Food, sonship, & rebellion The Jewish scriptures associate rebellion against parents with excessive eating and drinking. Deuteronomy 21:18-21 is the seminal text in this regard. There, the "stubborn and rebellious son" is brought before the elders of the town where, prior to being stoned, he is accused of "drunkenness" (οἰνοφλυγέω) and revelrous "gluttony" (συνβολοκοπέω) (21:20, cf. … Continue reading Inverted sonship: Jesus as prodigal son
Although early Christian literature rarely alludes to the story of Noah and the destruction of his antediluvian world, interpreters should not discount the singular hermeneutical importance of Noah's tale for the first Christians. The Flood myth provided the primitive churches with an invaluable narrative framework through which Christian identities were shaped, Christian experiences were rationalized, … Continue reading A world wiped away by wrath and time: Noah in early Christian imagination
Christians generally regard Jesus' resurrection as a Christological sign, as a marker of his deity. By rising from the dead, Jesus disclosed his true identity, not as some condemned preacher from Nazareth, but as the God of Israel, the only one capable of overwhelming death with life. Now recognized as God, believers turn to this … Continue reading Is the Resurrection a proof of Jesus’ deity?
In my last post I argued that Jesus initially presented himself as a spirit-anointed prophet rather than as a spirit-anointed king (i.e. the Messiah). The following lines supported this conclusion. Most people thought Jesus was, or at least claimed to be, a spirit-possessed prophet (Mark 6:15, 14:65, Matthew 21:11, Luke 7:16; 39, 24:19, John … Continue reading From prophet to king: how and why Jesus laid claim to David’s throne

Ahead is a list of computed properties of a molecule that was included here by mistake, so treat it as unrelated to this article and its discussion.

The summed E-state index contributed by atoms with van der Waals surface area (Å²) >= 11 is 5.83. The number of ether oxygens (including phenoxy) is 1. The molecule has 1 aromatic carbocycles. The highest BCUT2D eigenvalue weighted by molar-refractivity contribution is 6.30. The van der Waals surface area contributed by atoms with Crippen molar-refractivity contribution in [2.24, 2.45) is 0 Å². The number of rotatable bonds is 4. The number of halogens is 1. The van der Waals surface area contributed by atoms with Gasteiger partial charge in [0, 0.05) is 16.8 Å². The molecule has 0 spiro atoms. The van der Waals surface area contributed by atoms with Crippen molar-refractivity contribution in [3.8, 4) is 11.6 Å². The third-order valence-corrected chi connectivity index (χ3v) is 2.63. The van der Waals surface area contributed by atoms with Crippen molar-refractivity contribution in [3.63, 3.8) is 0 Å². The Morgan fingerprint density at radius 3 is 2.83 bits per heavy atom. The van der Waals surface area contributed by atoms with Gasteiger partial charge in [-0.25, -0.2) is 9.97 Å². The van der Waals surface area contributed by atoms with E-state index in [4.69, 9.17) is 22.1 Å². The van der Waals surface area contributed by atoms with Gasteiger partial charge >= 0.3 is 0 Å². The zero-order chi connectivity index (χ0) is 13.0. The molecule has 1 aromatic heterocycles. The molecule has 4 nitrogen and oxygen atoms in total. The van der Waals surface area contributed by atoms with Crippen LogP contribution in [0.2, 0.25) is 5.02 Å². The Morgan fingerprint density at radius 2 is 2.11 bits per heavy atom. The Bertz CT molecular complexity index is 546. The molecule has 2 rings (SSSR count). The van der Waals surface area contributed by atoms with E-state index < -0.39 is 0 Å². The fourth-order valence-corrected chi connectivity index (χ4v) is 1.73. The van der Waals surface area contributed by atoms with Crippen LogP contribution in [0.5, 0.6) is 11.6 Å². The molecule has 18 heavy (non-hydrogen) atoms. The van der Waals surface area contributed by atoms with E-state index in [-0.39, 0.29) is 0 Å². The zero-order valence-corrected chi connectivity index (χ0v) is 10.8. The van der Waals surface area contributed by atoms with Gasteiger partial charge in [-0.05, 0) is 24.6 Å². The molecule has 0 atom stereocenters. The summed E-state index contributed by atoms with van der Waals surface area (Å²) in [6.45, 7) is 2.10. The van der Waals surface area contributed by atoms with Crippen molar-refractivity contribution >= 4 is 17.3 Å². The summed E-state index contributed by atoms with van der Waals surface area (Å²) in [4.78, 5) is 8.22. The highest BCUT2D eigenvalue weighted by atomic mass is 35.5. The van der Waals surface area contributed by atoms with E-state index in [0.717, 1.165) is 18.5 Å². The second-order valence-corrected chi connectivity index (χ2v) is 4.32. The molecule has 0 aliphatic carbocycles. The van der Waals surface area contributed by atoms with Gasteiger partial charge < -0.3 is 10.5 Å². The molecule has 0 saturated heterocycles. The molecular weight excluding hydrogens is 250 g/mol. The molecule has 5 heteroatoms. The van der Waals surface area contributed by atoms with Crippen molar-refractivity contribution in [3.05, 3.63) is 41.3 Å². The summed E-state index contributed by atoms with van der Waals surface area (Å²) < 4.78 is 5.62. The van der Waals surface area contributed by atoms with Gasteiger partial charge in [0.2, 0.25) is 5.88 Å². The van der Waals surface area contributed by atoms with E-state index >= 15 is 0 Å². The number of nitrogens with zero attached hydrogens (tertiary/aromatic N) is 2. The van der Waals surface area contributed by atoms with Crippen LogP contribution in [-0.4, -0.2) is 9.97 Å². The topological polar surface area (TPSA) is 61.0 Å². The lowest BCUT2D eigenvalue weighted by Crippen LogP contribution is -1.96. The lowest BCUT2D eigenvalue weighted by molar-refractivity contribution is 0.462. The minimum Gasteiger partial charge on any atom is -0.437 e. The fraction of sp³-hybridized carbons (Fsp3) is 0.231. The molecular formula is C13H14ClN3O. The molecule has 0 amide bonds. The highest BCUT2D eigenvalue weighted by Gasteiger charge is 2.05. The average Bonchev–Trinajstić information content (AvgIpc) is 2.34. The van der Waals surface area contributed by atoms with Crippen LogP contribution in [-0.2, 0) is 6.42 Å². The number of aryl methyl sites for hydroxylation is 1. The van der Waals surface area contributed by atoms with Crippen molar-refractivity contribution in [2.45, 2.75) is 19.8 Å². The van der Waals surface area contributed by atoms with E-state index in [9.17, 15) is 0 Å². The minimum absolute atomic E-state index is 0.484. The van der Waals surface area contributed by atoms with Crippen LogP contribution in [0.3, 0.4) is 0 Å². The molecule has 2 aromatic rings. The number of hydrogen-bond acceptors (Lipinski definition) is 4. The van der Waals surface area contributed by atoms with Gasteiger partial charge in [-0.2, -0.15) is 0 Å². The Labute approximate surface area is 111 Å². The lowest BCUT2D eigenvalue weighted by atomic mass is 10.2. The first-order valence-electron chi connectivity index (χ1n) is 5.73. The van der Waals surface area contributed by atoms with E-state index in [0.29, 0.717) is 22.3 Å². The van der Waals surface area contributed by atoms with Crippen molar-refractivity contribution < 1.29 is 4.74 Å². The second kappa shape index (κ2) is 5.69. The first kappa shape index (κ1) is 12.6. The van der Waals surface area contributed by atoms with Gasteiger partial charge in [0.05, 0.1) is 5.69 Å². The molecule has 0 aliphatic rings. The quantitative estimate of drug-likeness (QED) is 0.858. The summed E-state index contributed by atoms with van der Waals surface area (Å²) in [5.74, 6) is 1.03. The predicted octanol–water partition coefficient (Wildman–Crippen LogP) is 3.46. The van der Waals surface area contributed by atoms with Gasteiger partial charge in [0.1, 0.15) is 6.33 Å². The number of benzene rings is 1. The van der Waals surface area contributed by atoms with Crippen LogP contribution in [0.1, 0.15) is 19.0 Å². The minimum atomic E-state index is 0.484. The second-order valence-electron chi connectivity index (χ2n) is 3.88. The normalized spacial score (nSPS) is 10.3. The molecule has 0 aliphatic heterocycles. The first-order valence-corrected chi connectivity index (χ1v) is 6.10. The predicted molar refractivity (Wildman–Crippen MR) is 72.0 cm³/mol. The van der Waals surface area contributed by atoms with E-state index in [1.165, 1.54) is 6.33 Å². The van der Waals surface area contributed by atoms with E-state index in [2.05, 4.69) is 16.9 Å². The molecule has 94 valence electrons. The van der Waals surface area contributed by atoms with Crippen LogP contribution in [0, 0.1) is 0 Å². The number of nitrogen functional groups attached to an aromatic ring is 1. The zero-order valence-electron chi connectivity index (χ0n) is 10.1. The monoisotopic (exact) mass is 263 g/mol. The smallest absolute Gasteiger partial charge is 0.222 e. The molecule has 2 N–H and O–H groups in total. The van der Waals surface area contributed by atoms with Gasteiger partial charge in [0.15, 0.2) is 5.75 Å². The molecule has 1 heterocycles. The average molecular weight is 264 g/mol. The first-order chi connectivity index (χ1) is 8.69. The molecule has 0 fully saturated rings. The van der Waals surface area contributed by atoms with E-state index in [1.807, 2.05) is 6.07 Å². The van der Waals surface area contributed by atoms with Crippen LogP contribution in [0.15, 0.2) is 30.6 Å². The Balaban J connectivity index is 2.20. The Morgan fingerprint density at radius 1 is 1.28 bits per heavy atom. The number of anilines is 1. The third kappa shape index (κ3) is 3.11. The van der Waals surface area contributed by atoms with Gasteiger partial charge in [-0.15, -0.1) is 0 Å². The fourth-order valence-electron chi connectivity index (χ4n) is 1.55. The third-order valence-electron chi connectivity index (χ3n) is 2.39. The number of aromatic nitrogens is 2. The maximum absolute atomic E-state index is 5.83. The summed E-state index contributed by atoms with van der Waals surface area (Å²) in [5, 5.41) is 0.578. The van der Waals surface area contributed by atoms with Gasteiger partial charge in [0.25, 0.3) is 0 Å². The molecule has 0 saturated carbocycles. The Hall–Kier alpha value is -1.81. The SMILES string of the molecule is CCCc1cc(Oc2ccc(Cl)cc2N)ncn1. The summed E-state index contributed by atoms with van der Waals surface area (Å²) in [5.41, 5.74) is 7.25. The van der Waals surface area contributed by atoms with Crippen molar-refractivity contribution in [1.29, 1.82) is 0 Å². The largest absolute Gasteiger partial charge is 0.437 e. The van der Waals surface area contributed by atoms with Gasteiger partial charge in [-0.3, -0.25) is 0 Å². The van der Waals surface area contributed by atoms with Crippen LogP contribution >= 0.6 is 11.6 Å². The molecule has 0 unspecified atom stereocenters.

As the first traditions about Jesus were disseminated through word of mouth and in written documents, they were refracted through a number of interpretive lenses. One such lens was the spiritual experience of the faithful community. Among these first believers, the same Jesus who had been crucified was alive, teaching and working in and as … Continue reading The prophet returns: Jesus as Elijah redivivus
The account of Israel's sea-crossing contained in Exodus 14-15 is a composite text. At least three disparate sources concerning God's activity at the Sea of Reeds were sown together by a priestly redactor for priestly purposes. For this final compiler, Israel's escape at the sea, however it might have been conceived previously, was reflected through … Continue reading Israel’s escape at the Sea of Reeds
At its core, Jewish apocalypticism represents a form of political protest and historical interpretation. It is not, in the first place, concerned with the heavenly afterlife, fantastical beasts, natural catastrophes, or the collapse of space and time. Looks, in this case, can be deceiving. Instead, as I've argued often, underneath the otherworldly spectacle of Jewish … Continue reading The return of the living dead: the purpose of resurrection in the second temple period